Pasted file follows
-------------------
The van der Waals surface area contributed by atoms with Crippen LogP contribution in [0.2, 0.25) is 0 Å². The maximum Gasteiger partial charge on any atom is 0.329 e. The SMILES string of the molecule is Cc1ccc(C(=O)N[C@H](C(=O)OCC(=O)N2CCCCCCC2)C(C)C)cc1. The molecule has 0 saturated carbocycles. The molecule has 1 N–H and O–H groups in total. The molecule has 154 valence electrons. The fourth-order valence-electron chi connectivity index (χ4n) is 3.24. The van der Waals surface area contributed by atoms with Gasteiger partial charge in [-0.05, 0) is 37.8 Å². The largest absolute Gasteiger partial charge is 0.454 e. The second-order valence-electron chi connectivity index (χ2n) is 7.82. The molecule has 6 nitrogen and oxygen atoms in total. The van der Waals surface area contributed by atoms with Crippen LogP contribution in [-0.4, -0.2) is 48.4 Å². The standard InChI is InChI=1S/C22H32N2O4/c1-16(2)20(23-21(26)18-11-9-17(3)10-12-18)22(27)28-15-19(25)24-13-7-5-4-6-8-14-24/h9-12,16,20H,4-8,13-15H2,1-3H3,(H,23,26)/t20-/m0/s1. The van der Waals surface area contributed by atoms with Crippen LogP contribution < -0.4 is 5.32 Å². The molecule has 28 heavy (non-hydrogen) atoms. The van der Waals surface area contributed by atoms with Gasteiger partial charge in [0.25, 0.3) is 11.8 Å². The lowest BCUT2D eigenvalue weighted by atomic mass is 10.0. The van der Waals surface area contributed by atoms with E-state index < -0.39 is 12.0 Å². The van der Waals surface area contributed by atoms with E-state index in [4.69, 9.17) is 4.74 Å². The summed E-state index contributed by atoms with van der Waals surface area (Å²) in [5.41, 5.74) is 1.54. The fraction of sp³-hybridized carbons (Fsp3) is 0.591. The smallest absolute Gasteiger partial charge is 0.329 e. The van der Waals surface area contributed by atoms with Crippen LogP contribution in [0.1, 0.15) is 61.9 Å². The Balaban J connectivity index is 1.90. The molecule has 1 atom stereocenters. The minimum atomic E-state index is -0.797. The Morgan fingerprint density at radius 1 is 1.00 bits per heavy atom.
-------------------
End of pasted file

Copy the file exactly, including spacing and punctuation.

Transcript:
The van der Waals surface area contributed by atoms with Crippen LogP contribution in [0.2, 0.25) is 0 Å². The maximum Gasteiger partial charge on any atom is 0.329 e. The SMILES string of the molecule is Cc1ccc(C(=O)N[C@H](C(=O)OCC(=O)N2CCCCCCC2)C(C)C)cc1. The molecule has 0 saturated carbocycles. The molecule has 1 N–H and O–H groups in total. The molecule has 154 valence electrons. The fourth-order valence-electron chi connectivity index (χ4n) is 3.24. The van der Waals surface area contributed by atoms with Gasteiger partial charge in [-0.05, 0) is 37.8 Å². The largest absolute Gasteiger partial charge is 0.454 e. The second-order valence-electron chi connectivity index (χ2n) is 7.82. The molecule has 6 nitrogen and oxygen atoms in total. The van der Waals surface area contributed by atoms with Crippen LogP contribution in [-0.4, -0.2) is 48.4 Å². The standard InChI is InChI=1S/C22H32N2O4/c1-16(2)20(23-21(26)18-11-9-17(3)10-12-18)22(27)28-15-19(25)24-13-7-5-4-6-8-14-24/h9-12,16,20H,4-8,13-15H2,1-3H3,(H,23,26)/t20-/m0/s1. The van der Waals surface area contributed by atoms with Crippen LogP contribution < -0.4 is 5.32 Å². The molecule has 28 heavy (non-hydrogen) atoms. The van der Waals surface area contributed by atoms with Gasteiger partial charge in [0.25, 0.3) is 11.8 Å². The lowest BCUT2D eigenvalue weighted by atomic mass is 10.0. The van der Waals surface area contributed by atoms with E-state index < -0.39 is 12.0 Å². The van der Waals surface area contributed by atoms with E-state index in [4.69, 9.17) is 4.74 Å². The summed E-state index contributed by atoms with van der Waals surface area (Å²) in [5.41, 5.74) is 1.54. The fraction of sp³-hybridized carbons (Fsp3) is 0.591. The smallest absolute Gasteiger partial charge is 0.329 e. The van der Waals surface area contributed by atoms with Crippen LogP contribution in [0.1, 0.15) is 61.9 Å². The Balaban J connectivity index is 1.90. The molecule has 1 atom stereocenters. The minimum atomic E-state index is -0.797. The Morgan fingerprint density at radius 1 is 1.00 bits per heavy atom.